One thing is for certain: Sarah Palin's voice will be heard throughout this Presidential campaign process. As a serendipity of not seeking the highest office in the land, it's a voice which will not have to utilize the most politically correct tone.


Tuesday, October 04, 2011

Quick Hits: Volume XXXIX

-Ever since Rick Perry announced his candidacy for President, Michele Bachmann has seen her poll numbers steadily decline. Amongst the GOP hopefuls, Bachmann is, at best, a distant third behind Perry and Mitt Romney, which casts severe doubts on her even being in the race in February.

If indeed Bachmann does drop out of the Presidential race within a few months, what options does she have then?

The Minnesota Republican never ruled out a return to Congress.

A loyal GOP base back home, uncertainty over district boundaries and tepidness by possible successors are helping keep Bachmann's political options open. But among party operatives and past allies, there are increasing doubts that Bachmann will try to reclaim her seat — or would even want to go back to the House.

I would be very surprised if Bachmann decides to jump into the CD6 race. During the 2010 campaign, DFL opponent Tarryl Clark attempted to make hay of how little time Bachmann spent in her home district. However, because there was no substantive proof of that, it never gained a whole lot of traction. But Bachmann has been involved in a high profile run for President since about May, so such a charge would carry more weight leading up to election day. Couple that with her constantly touting her Iowa roots leading up to the Ames, IA straw poll, and it's almost as if Bachmann has bastardized the state where she holds a seat in Congress.

Like Sarah Palin, Bachmann has a certain charisma which could lend itself well on the speaking circuit. And given the interesting life she has led, Bachmann's story could definitely pass for a New York Times bestseller. I see a book deal in her near future.


Well, a certain rowdy crooner won't be asking that question any time soon.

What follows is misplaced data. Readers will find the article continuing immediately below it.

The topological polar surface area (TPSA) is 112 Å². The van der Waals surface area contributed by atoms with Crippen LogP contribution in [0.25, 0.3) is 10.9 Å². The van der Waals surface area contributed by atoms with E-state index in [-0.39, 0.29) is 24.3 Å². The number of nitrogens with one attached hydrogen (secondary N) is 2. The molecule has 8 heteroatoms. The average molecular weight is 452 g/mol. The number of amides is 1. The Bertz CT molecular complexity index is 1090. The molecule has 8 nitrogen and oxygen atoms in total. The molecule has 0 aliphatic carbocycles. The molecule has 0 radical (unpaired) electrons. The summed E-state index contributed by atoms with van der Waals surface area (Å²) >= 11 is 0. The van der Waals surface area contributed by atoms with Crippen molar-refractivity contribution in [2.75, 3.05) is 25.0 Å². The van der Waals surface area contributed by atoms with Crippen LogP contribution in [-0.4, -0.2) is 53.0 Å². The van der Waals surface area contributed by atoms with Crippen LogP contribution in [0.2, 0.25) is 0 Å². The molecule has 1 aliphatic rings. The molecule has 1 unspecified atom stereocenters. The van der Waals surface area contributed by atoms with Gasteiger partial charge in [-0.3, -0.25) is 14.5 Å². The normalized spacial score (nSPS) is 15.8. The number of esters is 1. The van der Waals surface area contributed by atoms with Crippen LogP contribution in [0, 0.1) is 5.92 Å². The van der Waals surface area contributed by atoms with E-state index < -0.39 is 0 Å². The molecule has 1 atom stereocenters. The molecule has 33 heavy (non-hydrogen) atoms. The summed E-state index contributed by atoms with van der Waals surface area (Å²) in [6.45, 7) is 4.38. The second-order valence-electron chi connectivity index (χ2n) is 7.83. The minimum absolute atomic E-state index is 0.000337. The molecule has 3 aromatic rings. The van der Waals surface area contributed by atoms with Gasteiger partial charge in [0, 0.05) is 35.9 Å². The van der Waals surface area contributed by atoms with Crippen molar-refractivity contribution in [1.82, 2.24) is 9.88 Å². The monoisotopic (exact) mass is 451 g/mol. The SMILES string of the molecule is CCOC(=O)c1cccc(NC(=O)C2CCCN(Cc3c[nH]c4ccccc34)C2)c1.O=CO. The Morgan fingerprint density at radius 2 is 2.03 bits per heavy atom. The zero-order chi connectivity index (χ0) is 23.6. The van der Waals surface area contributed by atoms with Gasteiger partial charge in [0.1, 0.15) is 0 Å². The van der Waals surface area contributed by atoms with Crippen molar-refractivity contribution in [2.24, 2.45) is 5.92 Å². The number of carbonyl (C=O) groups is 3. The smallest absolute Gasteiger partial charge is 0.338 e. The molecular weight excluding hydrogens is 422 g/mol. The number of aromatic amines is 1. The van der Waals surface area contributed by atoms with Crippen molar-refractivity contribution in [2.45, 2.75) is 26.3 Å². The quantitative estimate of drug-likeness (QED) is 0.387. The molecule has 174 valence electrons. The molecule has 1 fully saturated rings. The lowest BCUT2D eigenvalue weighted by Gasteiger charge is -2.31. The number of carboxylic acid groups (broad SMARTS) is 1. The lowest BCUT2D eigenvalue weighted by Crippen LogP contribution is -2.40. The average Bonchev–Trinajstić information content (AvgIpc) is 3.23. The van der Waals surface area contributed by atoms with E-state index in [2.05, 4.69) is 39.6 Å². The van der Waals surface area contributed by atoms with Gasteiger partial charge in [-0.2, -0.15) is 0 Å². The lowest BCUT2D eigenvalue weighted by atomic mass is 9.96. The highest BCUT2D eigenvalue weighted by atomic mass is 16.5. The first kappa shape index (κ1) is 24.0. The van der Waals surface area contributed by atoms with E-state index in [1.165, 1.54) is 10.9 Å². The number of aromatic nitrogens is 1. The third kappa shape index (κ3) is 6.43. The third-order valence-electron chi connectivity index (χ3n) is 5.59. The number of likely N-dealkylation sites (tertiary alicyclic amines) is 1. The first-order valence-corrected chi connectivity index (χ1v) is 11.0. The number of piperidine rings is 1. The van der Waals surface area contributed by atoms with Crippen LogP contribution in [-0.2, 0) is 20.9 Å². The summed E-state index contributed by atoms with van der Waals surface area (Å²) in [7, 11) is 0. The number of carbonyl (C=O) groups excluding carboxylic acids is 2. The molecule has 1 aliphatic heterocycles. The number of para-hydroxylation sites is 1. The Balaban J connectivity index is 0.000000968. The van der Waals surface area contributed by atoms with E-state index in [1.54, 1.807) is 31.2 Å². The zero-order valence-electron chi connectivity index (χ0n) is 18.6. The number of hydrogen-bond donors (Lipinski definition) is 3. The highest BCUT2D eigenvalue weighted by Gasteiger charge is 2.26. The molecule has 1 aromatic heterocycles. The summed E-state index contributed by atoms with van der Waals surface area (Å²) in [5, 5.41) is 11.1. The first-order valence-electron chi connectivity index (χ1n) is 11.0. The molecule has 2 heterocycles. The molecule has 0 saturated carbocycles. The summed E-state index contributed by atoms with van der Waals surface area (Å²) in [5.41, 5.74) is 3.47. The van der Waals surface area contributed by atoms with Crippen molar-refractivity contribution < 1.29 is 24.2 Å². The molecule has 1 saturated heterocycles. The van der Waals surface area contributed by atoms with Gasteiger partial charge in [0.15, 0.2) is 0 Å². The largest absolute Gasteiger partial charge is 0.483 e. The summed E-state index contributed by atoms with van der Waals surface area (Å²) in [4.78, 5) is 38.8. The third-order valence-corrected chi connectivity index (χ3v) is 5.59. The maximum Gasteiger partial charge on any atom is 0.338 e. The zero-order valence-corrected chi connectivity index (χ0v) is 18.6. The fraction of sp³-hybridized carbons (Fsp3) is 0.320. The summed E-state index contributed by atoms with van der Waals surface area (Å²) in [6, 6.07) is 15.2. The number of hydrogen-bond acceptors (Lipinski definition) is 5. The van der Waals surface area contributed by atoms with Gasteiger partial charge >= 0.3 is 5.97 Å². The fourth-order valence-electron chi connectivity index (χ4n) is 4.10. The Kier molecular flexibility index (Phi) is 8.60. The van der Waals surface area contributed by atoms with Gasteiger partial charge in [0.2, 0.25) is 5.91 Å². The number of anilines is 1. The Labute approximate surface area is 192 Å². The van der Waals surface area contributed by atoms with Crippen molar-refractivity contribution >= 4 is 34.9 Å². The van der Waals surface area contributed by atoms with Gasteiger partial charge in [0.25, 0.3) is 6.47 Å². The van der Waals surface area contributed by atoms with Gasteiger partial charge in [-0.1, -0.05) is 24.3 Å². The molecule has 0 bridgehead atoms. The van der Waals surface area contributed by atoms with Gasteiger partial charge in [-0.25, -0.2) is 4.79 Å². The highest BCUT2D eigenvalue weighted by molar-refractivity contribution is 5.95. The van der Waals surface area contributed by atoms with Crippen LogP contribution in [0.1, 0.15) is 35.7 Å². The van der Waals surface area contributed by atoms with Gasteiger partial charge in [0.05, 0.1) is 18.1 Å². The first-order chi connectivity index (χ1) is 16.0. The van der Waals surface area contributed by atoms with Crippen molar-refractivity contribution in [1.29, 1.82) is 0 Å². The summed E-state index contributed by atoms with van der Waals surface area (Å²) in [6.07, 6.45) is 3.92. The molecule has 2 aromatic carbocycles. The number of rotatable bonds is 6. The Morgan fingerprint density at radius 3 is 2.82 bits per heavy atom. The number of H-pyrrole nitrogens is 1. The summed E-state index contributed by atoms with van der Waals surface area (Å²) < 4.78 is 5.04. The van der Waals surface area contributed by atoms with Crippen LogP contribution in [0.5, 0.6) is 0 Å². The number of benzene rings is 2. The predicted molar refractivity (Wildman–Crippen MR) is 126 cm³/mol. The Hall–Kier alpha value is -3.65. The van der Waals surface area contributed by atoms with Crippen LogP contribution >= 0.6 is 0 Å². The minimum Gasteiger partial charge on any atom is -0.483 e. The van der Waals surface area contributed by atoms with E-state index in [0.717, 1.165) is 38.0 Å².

The Hank Williams Jr. song that has opened Monday Night Football for 20 years was not part of the opening of this week's Indianapolis-Tampa Bay game after Williams made controversial comments about President Barack Obama.

Williams compared Obama to Adolf Hitler on Fox News Channel's "Fox and Friends" show Monday morning.

ESPN, in a statement, said: "While Hank Williams, Jr. is not an ESPN employee, we recognize that he is closely linked to our company through the open to Monday Night Football. We are extremely disappointed with his comments, and as a result we have decided to pull the open from tonight's telecast."

Williams, whose song "All My Rowdy Friends" has been the Monday Night Football theme on both ABC and ESPN since 1991, told "Fox and Friends" that he thought Speaker of the House John Boehner playing golf with President Obama "would be like Hitler playing golf with (Israeli Prime Minister Benjamin) Netanyahu ... In the shape this country is in?"

While I don't believe Williams is implying that Obama is like Hitler, it goes without saying that any Hitler analogy should be avoided at all costs.

This isn't the first time ESPN has embroiled in a Hitler-esque controversy. Back in June 2008, ESPN columnist Jemele Hill was suspended by the network when she said rooting for the Boston Celtics "is like saying Hitler was a victim. It's like hoping Gorbachev would get to the blinking red button before Reagan."

Sure, ESPN may have double standards in other areas, but they at least stay consistent when it comes to those invoking a mad man who looked to wipe out an entire race.